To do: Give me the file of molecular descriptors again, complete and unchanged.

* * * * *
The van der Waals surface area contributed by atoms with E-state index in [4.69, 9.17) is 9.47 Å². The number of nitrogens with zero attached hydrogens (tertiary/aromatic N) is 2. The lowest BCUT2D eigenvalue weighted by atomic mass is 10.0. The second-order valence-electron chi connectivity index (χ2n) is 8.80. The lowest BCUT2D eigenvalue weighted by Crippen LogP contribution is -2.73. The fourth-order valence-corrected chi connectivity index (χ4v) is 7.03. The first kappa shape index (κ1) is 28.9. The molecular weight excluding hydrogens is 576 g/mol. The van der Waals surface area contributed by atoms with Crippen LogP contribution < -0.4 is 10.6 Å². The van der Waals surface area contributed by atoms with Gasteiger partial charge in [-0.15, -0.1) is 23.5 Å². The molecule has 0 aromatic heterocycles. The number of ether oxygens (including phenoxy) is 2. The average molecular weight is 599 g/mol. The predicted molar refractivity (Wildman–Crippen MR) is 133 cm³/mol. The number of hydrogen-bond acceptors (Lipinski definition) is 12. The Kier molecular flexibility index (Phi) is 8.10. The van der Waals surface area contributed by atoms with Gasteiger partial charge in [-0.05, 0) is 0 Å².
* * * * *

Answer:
The van der Waals surface area contributed by atoms with E-state index in [4.69, 9.17) is 9.47 Å². The number of nitrogens with zero attached hydrogens (tertiary/aromatic N) is 2. The lowest BCUT2D eigenvalue weighted by atomic mass is 10.0. The second-order valence-electron chi connectivity index (χ2n) is 8.80. The lowest BCUT2D eigenvalue weighted by Crippen LogP contribution is -2.73. The fourth-order valence-corrected chi connectivity index (χ4v) is 7.03. The first kappa shape index (κ1) is 28.9. The molecular weight excluding hydrogens is 576 g/mol. The van der Waals surface area contributed by atoms with Crippen LogP contribution < -0.4 is 10.6 Å². The van der Waals surface area contributed by atoms with Gasteiger partial charge in [-0.15, -0.1) is 23.5 Å². The molecule has 0 aromatic heterocycles. The number of ether oxygens (including phenoxy) is 2. The average molecular weight is 599 g/mol. The predicted molar refractivity (Wildman–Crippen MR) is 133 cm³/mol. The number of hydrogen-bond acceptors (Lipinski definition) is 12. The Kier molecular flexibility index (Phi) is 8.10. The van der Waals surface area contributed by atoms with Gasteiger partial charge in [-0.05, 0) is 0 Å².